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Is Pessimism Rational?

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Here’s a letter to the Washington Post:

Reviewing Matt Ridley’s book The Rational Optimist [2], Wray Herbert isn’t convinced that Mr. Ridley’s optimism about both the likelihood and the benefits of continued economic growth is justified (“Matt Ridley’s ‘The Rational Optimist [3],'” July 18).

I pose today to Mr. Herbert the same question that Thomas Babington Macaulay posed in 1830 to the irrational pessimist Robert Southey – a question that Mr. Ridley wisely quotes as the introduction to Chapter 1 of his book: “On what principle is it, that when we see nothing but improvement behind us, we are to expect nothing but deterioration before us?”*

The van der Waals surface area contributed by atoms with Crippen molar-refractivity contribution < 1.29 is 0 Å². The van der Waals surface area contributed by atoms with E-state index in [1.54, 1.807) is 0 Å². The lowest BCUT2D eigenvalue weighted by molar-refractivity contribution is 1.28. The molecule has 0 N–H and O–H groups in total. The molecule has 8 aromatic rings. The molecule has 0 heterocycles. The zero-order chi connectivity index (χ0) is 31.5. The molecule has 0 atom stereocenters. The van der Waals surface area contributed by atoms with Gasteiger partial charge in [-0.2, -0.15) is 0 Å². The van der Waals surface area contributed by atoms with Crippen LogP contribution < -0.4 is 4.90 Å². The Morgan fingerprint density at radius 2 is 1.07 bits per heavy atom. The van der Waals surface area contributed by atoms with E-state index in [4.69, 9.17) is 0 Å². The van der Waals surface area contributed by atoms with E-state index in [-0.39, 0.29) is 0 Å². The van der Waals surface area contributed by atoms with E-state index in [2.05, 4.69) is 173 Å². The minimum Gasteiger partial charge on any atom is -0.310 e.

Indeed, even today’s economic woes are tame and tender when considered in historical perspective.  The heavy hand and sticky fingers of government might yet prove Mr. Ridley’s prediction to be mistaken.  But if we somehow manage to keep markets reasonably free and private property reasonably secure, the future will shine even more brightly with prosperity and opportunity.

Donald J. Boudreaux

* Thomas Babington Macaulay, “Review of Southey’s Colloquies on Society [4].”

By the way, a good case can be made that the economic pessimism of persons who are skeptical of markets is odd – as the last part of this old post argues [5].